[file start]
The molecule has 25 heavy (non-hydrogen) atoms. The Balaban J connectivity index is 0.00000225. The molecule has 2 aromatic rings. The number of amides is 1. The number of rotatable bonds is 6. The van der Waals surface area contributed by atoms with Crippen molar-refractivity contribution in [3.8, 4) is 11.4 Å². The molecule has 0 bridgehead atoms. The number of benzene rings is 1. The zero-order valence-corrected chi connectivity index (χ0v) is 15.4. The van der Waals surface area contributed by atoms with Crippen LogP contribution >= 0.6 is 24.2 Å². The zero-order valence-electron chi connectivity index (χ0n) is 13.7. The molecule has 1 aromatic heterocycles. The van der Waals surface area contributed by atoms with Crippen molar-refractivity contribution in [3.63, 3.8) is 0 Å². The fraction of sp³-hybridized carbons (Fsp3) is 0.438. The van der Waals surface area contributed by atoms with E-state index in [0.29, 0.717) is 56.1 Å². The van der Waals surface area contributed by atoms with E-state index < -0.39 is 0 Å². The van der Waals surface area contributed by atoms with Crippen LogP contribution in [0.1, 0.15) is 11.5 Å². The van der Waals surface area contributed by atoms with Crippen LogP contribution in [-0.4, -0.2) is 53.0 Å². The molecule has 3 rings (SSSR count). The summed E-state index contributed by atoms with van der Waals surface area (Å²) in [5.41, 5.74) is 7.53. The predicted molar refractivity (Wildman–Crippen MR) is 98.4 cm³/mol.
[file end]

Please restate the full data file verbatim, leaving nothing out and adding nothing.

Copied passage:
The molecule has 25 heavy (non-hydrogen) atoms. The Balaban J connectivity index is 0.00000225. The molecule has 2 aromatic rings. The number of amides is 1. The number of rotatable bonds is 6. The van der Waals surface area contributed by atoms with Crippen molar-refractivity contribution in [3.8, 4) is 11.4 Å². The molecule has 0 bridgehead atoms. The number of benzene rings is 1. The zero-order valence-corrected chi connectivity index (χ0v) is 15.4. The van der Waals surface area contributed by atoms with Crippen LogP contribution >= 0.6 is 24.2 Å². The zero-order valence-electron chi connectivity index (χ0n) is 13.7. The molecule has 1 aromatic heterocycles. The van der Waals surface area contributed by atoms with Crippen molar-refractivity contribution in [3.63, 3.8) is 0 Å². The fraction of sp³-hybridized carbons (Fsp3) is 0.438. The van der Waals surface area contributed by atoms with E-state index in [0.29, 0.717) is 56.1 Å². The van der Waals surface area contributed by atoms with E-state index < -0.39 is 0 Å². The van der Waals surface area contributed by atoms with Crippen LogP contribution in [0.1, 0.15) is 11.5 Å². The van der Waals surface area contributed by atoms with Crippen LogP contribution in [-0.4, -0.2) is 53.0 Å². The molecule has 3 rings (SSSR count). The summed E-state index contributed by atoms with van der Waals surface area (Å²) in [5.41, 5.74) is 7.53. The predicted molar refractivity (Wildman–Crippen MR) is 98.4 cm³/mol.